Monday, September 9, 2013

No Distiction Between Big and Small as China Cracksdown on Internet Dissent

Charles Xue (Courtesy The Economist)

The Bo Xilai trial in China has not only exposed the Beijing government’s desperate attempts to obfuscate deep-seated fissures within the ruling elite, but that the internet has become as decisive a battleground in the contest between the regime and pro-democracy activists as physical space.

Although there was brief optimism that permitting selected journalists to cover court proceedings in the trial of the disgraced former party boss of the Chongqin city-province demonstrated a new openness of recently-elected President Xi’s drive to fight corruption, such views are amazingly naïve.

The Economist in a recent article quoted the Legal Evening News saying that the police “consider the online world as much a public space as the real one.” The crackdown has targeted two types of internet activists The Economist said – those it describes as “small fry” and the really important ones – “the Big Vs.”



“‘Big Vs,’ (are) popular microbloggers … who have been verified not to be writing under a pseudonym (and so have a V beside their name). Many Big Vs have millions of followers and some write provocatively about sensitive social and political issues. On August 23rd Beijing police detained one Big V, Charles Xue, and later accused him of holding group sex parties with prostitutes. Mr Xue, who is a naturalised American, is a wealthy businessman with 12m followers,” The Economist said.

The Economist said that Chinese authorities have been both courting and intimidating the Big Vs in an effort to control information. However, the detention of Xue is interpreted by as Beijing’s message that not even foreign passport holders and wealthy businessmen like him are safe. Another Big V with a big fan club (50 million followers on Sina Weibo) is Taiwanese Kai-Fu Lee who was also arrested, said The Economist.

But interestingly, examining the way the Big Vs operate is a window into many issues deemed important as the social media takes over as the formal media in politically repressive societies remain shackled by the government. The Economist says that the Big Vs have “business interests to protect.” The question of how to navigate the thin line between running a media organisation as commercial enterprise while at the same time providing news, which is a public service, offers a challenge even in liberal democracies. It can be only more daunting in one-party dominated plutocracy like present-day China.

Beijing’s has also put into operation the other method of silencing dissent – by co-opting dissidents. The Eonomis says the Big V were part of a “forum to promote social responsibility among microbloggers. Lu Wei, chief of the State Internet Information Office, declared that microbloggers with large followings had a particular responsibility to tell the truth, protect state interests and social order, and uphold the law and ‘socialist’ ideals and morals.”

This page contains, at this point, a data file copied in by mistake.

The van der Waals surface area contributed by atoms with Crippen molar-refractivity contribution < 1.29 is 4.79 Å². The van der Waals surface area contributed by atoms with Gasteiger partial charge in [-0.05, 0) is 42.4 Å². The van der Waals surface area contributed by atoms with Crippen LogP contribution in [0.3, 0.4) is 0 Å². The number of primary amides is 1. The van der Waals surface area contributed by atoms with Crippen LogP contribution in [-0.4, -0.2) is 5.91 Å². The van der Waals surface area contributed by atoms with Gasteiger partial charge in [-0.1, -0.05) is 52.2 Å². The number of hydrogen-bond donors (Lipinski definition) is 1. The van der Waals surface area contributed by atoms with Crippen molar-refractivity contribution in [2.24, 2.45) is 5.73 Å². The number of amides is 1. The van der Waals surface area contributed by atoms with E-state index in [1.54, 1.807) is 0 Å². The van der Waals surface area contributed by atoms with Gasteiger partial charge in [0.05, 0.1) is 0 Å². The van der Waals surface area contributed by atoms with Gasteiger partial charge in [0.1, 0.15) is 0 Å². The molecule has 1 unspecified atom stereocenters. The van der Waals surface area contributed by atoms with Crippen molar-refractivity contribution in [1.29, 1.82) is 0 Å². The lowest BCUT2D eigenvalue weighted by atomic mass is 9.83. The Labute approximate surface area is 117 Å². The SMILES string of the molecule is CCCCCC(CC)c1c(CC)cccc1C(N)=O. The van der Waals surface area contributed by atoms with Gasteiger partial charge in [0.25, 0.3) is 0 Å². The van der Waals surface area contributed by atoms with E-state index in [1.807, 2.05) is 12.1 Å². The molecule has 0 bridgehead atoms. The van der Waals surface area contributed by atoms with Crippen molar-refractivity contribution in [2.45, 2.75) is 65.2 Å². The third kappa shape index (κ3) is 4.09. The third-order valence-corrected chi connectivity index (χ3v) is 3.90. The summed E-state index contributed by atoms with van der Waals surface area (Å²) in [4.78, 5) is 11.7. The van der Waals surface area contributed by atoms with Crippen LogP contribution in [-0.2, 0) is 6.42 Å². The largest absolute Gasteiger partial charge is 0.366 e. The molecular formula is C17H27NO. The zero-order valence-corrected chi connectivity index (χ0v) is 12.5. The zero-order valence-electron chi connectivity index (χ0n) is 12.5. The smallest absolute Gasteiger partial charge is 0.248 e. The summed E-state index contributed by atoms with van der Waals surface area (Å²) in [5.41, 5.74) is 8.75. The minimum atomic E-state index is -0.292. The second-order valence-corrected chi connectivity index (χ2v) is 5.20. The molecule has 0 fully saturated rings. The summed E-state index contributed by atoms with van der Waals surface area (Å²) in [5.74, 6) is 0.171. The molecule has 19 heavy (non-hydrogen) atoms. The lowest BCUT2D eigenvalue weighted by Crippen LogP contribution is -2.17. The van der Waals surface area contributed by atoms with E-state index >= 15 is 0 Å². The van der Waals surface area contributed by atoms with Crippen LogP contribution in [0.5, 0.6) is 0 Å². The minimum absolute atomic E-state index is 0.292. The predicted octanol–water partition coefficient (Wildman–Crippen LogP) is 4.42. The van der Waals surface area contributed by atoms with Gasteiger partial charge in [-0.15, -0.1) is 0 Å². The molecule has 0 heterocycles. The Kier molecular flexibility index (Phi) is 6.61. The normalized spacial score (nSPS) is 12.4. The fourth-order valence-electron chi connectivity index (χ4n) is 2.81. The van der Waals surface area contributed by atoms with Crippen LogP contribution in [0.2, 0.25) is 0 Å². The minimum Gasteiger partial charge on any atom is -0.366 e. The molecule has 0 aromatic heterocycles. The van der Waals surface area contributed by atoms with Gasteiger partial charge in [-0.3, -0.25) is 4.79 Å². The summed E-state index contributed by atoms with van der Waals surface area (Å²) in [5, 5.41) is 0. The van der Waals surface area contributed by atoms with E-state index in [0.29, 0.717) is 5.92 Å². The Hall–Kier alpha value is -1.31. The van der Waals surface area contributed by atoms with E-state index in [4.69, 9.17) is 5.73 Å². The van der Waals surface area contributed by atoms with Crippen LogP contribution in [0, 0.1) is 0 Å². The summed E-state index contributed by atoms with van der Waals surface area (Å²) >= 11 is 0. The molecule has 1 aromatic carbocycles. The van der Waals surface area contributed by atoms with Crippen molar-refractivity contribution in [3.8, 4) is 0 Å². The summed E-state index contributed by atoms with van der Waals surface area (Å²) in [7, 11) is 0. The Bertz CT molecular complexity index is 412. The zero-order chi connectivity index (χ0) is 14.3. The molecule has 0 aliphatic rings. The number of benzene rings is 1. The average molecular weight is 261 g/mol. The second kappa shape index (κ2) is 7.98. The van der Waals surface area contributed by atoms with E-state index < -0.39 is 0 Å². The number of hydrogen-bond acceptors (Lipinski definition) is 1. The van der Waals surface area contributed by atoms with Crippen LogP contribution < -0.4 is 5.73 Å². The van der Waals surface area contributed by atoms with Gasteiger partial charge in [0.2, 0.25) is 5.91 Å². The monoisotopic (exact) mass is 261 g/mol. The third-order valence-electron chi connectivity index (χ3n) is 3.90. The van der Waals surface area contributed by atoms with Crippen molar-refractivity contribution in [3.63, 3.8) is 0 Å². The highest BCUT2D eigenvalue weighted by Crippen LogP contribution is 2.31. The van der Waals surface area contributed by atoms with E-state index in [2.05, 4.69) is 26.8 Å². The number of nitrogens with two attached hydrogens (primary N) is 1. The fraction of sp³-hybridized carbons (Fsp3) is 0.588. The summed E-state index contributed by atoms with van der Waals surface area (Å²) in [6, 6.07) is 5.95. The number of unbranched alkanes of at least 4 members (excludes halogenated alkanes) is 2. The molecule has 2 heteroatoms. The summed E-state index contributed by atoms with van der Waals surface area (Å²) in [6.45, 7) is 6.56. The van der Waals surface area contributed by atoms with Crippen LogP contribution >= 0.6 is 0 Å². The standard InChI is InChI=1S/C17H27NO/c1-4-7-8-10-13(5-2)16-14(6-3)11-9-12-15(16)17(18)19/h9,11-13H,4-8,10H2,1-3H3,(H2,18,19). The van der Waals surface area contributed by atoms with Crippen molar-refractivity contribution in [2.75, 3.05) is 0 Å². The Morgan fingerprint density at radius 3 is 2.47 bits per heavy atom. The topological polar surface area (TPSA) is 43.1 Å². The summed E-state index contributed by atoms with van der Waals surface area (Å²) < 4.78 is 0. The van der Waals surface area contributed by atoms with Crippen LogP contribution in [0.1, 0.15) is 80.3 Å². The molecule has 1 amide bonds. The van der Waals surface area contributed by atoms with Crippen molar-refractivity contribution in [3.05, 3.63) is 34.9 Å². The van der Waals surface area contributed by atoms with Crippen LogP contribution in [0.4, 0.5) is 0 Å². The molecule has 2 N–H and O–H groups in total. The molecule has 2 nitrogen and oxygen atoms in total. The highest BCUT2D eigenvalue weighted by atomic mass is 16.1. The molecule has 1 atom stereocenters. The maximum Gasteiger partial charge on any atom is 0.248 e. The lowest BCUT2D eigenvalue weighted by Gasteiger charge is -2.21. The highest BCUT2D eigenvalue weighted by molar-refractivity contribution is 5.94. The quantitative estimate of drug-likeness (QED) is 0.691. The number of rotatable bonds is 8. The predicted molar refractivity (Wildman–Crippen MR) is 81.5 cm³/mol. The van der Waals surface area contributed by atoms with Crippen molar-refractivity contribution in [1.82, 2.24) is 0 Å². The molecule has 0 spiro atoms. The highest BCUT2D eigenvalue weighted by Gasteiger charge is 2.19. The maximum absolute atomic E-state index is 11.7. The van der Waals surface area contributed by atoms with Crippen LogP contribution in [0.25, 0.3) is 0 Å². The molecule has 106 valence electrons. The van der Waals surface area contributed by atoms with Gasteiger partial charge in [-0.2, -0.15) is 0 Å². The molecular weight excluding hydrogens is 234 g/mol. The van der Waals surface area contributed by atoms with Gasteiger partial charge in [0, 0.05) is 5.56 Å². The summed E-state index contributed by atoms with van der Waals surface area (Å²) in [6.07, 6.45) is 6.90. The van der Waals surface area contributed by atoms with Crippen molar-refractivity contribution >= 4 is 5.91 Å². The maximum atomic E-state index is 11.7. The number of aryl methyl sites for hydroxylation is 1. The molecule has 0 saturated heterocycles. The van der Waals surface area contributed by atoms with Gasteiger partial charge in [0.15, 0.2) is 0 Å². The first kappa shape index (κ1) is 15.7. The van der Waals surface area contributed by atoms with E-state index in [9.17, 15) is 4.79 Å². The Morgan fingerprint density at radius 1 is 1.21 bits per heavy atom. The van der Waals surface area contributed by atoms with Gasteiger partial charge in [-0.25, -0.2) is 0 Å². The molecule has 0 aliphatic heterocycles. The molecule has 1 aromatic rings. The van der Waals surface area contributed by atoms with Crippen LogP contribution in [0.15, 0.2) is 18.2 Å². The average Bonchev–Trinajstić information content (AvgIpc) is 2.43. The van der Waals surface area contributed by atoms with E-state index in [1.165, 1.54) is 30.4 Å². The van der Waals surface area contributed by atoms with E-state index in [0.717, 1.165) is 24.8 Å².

The Big V had apparently agreed to the strictures, which some among them had endorsed as reasonable. These strictures are known as the “seven bottom lines” the red line that should not be crossed.

Meanwhile, the “small fry” referred to with derision by The Economist who were arrested in police swoops between the August 20th and 23rd remain a cause for concern. Among them is Liu Hu, a journalist with the daily Xin Kuai Bao, who was arrested on August 23, for “spreading false rumours.” Apparently he had asked that an official of the Chongquin chamber of commerce be investigated for negligence.

The Paris-based Reporters without Borders (RSF) said his house was searched, seized his laptop and computer and closed his Weibo account.

RSF says the charge of spreading false rumours is frequently used by Chinese authorities to arrest internet activists and netizens citing that Yang Xiuyu and Qin Zhihui (Qin Huohuo), were also arrested on this charge in Beijing on August 22.

“The charge of spreading false rumours brought against Liu Hu is very disturbing,” RSF said in a statement on August 26. “It shows that, although the Bo Xilai trial is supposed to send a message that the party is waging an all-out fight against internal corruption, in fact the authorities continue to persecute news providers who cover corruption cases.”

Meanwhile, actions of Chinese authorities go to show they had turned the Bo Xilai trial into a corruption case to prevent it exposing the fissures within the CCP. They refused to allow Bo’s final statement referring to those issues from appearing in court transcripts. “The discussion appeared to have been kept from public view because officials overseeing the trial and party leaders wanted to prevent any mention of infighting among party elites, said a person briefed on the court proceedings,” wrote Edward Wong in the New York Times on August 29.

Ai Weiwei, the famous Chinese dissident wrote on the larger implications of releasing censored versions of the trial in a commentary to Bloomberg on August 27. “[b]y presenting a censored account, officials raised more questions than they answered. The public knew they weren’t seeing the whole picture, and could only speculate on what major pieces of the story remained hidden. Even their reactions were censored: Within a day, the Jinan court received more than 4,000 comments on Weibo, a Chinese version of Twitter, but only 22 were allowed to be shown,” said Ai Weiwei.

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